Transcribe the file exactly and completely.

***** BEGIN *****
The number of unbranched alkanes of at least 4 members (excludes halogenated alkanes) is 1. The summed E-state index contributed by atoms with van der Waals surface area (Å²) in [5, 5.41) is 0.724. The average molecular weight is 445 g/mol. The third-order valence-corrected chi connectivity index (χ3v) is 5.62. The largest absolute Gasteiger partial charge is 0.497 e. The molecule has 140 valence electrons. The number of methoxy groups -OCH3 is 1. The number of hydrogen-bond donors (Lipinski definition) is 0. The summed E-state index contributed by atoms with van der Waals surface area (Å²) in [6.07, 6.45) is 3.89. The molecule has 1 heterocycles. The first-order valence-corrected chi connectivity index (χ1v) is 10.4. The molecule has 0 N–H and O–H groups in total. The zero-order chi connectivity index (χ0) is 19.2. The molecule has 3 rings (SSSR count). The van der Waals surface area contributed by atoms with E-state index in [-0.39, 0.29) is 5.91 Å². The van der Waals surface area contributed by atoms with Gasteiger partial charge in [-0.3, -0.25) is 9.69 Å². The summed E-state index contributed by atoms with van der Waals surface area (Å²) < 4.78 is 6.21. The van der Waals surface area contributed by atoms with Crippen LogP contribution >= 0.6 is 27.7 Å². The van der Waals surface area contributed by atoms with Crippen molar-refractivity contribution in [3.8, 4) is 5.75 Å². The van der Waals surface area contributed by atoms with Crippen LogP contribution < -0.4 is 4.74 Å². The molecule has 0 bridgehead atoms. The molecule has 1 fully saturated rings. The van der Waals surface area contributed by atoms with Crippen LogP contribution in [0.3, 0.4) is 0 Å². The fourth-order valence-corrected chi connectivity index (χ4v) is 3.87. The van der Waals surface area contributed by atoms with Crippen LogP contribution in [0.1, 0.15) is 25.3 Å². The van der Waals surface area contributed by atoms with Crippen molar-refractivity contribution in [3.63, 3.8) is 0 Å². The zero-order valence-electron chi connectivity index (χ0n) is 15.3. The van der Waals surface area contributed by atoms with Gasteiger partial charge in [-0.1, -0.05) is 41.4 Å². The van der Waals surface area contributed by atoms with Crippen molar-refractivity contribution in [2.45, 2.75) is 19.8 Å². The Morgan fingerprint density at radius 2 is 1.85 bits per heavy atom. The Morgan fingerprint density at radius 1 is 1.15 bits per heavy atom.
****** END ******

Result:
The number of unbranched alkanes of at least 4 members (excludes halogenated alkanes) is 1. The summed E-state index contributed by atoms with van der Waals surface area (Å²) in [5, 5.41) is 0.724. The average molecular weight is 445 g/mol. The third-order valence-corrected chi connectivity index (χ3v) is 5.62. The largest absolute Gasteiger partial charge is 0.497 e. The molecule has 140 valence electrons. The number of methoxy groups -OCH3 is 1. The number of hydrogen-bond donors (Lipinski definition) is 0. The summed E-state index contributed by atoms with van der Waals surface area (Å²) in [6.07, 6.45) is 3.89. The molecule has 1 heterocycles. The first-order valence-corrected chi connectivity index (χ1v) is 10.4. The molecule has 0 N–H and O–H groups in total. The zero-order chi connectivity index (χ0) is 19.2. The molecule has 3 rings (SSSR count). The van der Waals surface area contributed by atoms with E-state index in [-0.39, 0.29) is 5.91 Å². The van der Waals surface area contributed by atoms with Gasteiger partial charge in [-0.3, -0.25) is 9.69 Å². The summed E-state index contributed by atoms with van der Waals surface area (Å²) < 4.78 is 6.21. The van der Waals surface area contributed by atoms with Crippen LogP contribution >= 0.6 is 27.7 Å². The van der Waals surface area contributed by atoms with Crippen molar-refractivity contribution in [3.8, 4) is 5.75 Å². The van der Waals surface area contributed by atoms with Crippen LogP contribution < -0.4 is 4.74 Å². The molecule has 0 bridgehead atoms. The molecule has 1 fully saturated rings. The van der Waals surface area contributed by atoms with Crippen LogP contribution in [0.3, 0.4) is 0 Å². The fourth-order valence-corrected chi connectivity index (χ4v) is 3.87. The van der Waals surface area contributed by atoms with Crippen LogP contribution in [0.1, 0.15) is 25.3 Å². The van der Waals surface area contributed by atoms with Crippen molar-refractivity contribution in [3.63, 3.8) is 0 Å². The zero-order valence-electron chi connectivity index (χ0n) is 15.3. The van der Waals surface area contributed by atoms with Gasteiger partial charge in [-0.1, -0.05) is 41.4 Å². The van der Waals surface area contributed by atoms with Crippen molar-refractivity contribution in [2.45, 2.75) is 19.8 Å². The Morgan fingerprint density at radius 2 is 1.85 bits per heavy atom. The Morgan fingerprint density at radius 1 is 1.15 bits per heavy atom.